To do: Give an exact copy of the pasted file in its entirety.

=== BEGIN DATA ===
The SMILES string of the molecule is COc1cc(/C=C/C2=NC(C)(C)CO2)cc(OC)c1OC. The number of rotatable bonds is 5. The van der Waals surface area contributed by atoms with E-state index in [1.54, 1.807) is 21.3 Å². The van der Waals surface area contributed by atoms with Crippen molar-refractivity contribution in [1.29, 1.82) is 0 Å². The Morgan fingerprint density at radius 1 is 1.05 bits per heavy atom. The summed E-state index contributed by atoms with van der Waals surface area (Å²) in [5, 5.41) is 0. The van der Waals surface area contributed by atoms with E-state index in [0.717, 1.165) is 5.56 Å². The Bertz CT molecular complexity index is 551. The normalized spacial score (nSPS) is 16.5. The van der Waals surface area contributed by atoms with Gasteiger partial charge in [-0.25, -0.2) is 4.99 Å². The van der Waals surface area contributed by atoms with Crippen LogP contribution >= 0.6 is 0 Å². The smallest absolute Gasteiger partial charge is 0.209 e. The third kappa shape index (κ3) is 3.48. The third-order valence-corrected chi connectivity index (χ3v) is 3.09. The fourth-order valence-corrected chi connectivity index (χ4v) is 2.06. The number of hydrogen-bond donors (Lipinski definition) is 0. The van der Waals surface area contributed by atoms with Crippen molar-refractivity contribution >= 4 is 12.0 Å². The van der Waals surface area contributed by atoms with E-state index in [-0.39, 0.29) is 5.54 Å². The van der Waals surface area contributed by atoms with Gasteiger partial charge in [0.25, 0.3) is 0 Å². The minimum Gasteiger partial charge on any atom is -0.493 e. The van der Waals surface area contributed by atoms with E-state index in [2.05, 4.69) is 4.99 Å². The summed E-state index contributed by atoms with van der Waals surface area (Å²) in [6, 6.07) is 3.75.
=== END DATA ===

The SMILES string of the molecule is COc1cc(/C=C/C2=NC(C)(C)CO2)cc(OC)c1OC. The number of rotatable bonds is 5. The van der Waals surface area contributed by atoms with E-state index in [1.54, 1.807) is 21.3 Å². The van der Waals surface area contributed by atoms with Crippen molar-refractivity contribution in [1.29, 1.82) is 0 Å². The Morgan fingerprint density at radius 1 is 1.05 bits per heavy atom. The summed E-state index contributed by atoms with van der Waals surface area (Å²) in [5, 5.41) is 0. The van der Waals surface area contributed by atoms with E-state index in [0.717, 1.165) is 5.56 Å². The Bertz CT molecular complexity index is 551. The normalized spacial score (nSPS) is 16.5. The van der Waals surface area contributed by atoms with Gasteiger partial charge in [-0.25, -0.2) is 4.99 Å². The van der Waals surface area contributed by atoms with Crippen LogP contribution >= 0.6 is 0 Å². The smallest absolute Gasteiger partial charge is 0.209 e. The third kappa shape index (κ3) is 3.48. The third-order valence-corrected chi connectivity index (χ3v) is 3.09. The fourth-order valence-corrected chi connectivity index (χ4v) is 2.06. The number of hydrogen-bond donors (Lipinski definition) is 0. The van der Waals surface area contributed by atoms with Crippen molar-refractivity contribution >= 4 is 12.0 Å². The van der Waals surface area contributed by atoms with E-state index in [-0.39, 0.29) is 5.54 Å². The van der Waals surface area contributed by atoms with Gasteiger partial charge in [0.25, 0.3) is 0 Å². The minimum Gasteiger partial charge on any atom is -0.493 e. The van der Waals surface area contributed by atoms with E-state index in [2.05, 4.69) is 4.99 Å². The summed E-state index contributed by atoms with van der Waals surface area (Å²) in [6, 6.07) is 3.75.